Your MBA resume is generally the first component of your application that is read by the admission committee in evaluating your candidature for their MBA program. Your MBA resume provides context to your professional achievements and in effect serves as a unifying thread in the tapestry that is your MBA application. Thus, your MBA resume must reflect both the quality of your professional experience as well as your leadership skills. In this article, we share the 10 tips that will help you improve MBA resume.
Here is a brief outline of the article:
- Importance of the MBA resume in the Business School Application process
- Purpose of the resume in MBA Admissions
- Follow these 10 tips For Creating a Standout MBA Admissions Resume
- 1: Avoid Jargon
- 2: Make your MBA resume skimmable
- 3: Quantify your Impact
- 4: Emphasize your Leadership Skills
- 5: Invest time in Personal Interests
- 6: Include a qualifications summary
- 7: Put your most recent work experience first
- 8: Keep your MBA resume to one page
- 9: Use Verbs to start bullet points
- 10: Emphasize achievements not responsibilities
Importance of your MBA resume
According to a survey conducted by the GMAC, your resume is given 15% weightage as an admission criterion in the decision-making process for full-time MBA programs. The weightage and importance of the resume increase to 24% for executive MBA programs. Thus, it suffices to say that your resume is an essential part of your MBA application.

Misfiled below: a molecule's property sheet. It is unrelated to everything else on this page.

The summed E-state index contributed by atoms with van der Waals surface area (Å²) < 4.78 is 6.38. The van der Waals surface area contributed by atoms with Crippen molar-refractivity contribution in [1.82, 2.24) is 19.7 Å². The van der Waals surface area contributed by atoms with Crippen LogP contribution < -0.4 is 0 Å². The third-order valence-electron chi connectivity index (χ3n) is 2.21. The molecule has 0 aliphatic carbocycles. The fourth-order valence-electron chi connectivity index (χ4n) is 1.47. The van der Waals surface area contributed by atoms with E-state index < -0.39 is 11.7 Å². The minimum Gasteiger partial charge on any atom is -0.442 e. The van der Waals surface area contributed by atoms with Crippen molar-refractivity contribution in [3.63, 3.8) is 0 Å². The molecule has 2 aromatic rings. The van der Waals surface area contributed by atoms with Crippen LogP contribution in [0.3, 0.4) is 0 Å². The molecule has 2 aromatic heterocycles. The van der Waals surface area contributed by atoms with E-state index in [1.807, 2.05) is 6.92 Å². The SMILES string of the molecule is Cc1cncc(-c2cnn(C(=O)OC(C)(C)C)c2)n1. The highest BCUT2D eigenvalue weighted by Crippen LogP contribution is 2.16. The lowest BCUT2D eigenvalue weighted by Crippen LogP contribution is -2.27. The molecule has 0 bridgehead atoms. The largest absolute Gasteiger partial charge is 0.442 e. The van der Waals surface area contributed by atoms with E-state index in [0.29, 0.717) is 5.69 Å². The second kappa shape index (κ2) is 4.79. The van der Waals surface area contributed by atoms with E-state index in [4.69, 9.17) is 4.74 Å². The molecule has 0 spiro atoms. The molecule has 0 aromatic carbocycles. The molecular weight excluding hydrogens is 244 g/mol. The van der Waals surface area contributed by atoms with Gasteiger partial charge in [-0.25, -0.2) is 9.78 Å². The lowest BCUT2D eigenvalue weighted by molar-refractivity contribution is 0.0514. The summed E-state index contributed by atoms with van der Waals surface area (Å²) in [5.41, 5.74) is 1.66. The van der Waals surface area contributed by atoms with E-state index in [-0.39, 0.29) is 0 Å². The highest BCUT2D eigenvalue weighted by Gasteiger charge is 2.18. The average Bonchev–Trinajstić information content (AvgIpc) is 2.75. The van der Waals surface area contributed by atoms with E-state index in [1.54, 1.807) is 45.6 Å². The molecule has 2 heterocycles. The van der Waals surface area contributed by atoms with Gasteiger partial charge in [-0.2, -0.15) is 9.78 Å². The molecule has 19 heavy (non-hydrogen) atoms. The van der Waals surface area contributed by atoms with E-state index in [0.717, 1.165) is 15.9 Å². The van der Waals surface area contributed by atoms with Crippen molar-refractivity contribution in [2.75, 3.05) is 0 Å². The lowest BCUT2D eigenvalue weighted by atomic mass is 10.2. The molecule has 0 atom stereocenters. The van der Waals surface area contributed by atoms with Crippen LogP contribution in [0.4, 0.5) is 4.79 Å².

The importance of your MBA resume is not only limited to the application process but is also beneficial during research & outreach. E.g. to reach out to admission officials and alumni of your target MBA programs. Having a strong, crisp and easy to read resume is very beneficial for this purpose as well.
Purpose of the MBA resume in the application process
MBA Application Components
Following are the different MBA application components required during the application process:
- Standardized Test Score (GMAT/GRE)
- Resume (Showcase Leadership and other Soft-Skills)
- Undergraduate Degree Transcripts (Academic Background)
- Application Essays (Why MBA?)
- Letters of Recommendation (Third Person Perspective)
- Application Form (may contain short answer questions)
- Video Essays (increasingly used by business schools)
Each component serves a distinct purpose in the MBA application process. E.g. your standardized test scores and undergraduate transcripts provide the admission committee evidence of your ability to get through the rigorous MBA program curriculum.
Learn more about the MBA Application components and their weightage in the admissions process in this article.